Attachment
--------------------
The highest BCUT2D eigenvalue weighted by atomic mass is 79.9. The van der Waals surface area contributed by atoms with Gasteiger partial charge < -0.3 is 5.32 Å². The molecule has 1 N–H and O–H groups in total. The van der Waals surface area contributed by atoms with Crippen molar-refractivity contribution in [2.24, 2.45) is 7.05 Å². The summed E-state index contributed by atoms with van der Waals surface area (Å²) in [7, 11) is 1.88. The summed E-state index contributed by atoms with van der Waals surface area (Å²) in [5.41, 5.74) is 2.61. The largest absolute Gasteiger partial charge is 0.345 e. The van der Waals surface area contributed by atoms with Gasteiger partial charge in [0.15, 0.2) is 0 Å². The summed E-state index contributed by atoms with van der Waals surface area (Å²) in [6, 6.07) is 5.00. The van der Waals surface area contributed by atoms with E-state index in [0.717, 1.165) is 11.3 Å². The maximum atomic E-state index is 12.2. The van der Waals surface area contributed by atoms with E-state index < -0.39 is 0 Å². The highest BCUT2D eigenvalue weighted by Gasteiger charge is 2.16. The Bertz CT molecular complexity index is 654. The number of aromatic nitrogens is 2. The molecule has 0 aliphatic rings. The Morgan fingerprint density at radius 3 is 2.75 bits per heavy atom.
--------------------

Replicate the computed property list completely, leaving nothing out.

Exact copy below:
The highest BCUT2D eigenvalue weighted by atomic mass is 79.9. The van der Waals surface area contributed by atoms with Gasteiger partial charge < -0.3 is 5.32 Å². The molecule has 1 N–H and O–H groups in total. The van der Waals surface area contributed by atoms with Crippen molar-refractivity contribution in [2.24, 2.45) is 7.05 Å². The summed E-state index contributed by atoms with van der Waals surface area (Å²) in [7, 11) is 1.88. The summed E-state index contributed by atoms with van der Waals surface area (Å²) in [5.41, 5.74) is 2.61. The largest absolute Gasteiger partial charge is 0.345 e. The van der Waals surface area contributed by atoms with Gasteiger partial charge in [0.15, 0.2) is 0 Å². The summed E-state index contributed by atoms with van der Waals surface area (Å²) in [6, 6.07) is 5.00. The van der Waals surface area contributed by atoms with E-state index in [0.717, 1.165) is 11.3 Å². The maximum atomic E-state index is 12.2. The van der Waals surface area contributed by atoms with E-state index < -0.39 is 0 Å². The highest BCUT2D eigenvalue weighted by Gasteiger charge is 2.16. The Bertz CT molecular complexity index is 654. The number of aromatic nitrogens is 2. The molecule has 0 aliphatic rings. The Morgan fingerprint density at radius 3 is 2.75 bits per heavy atom.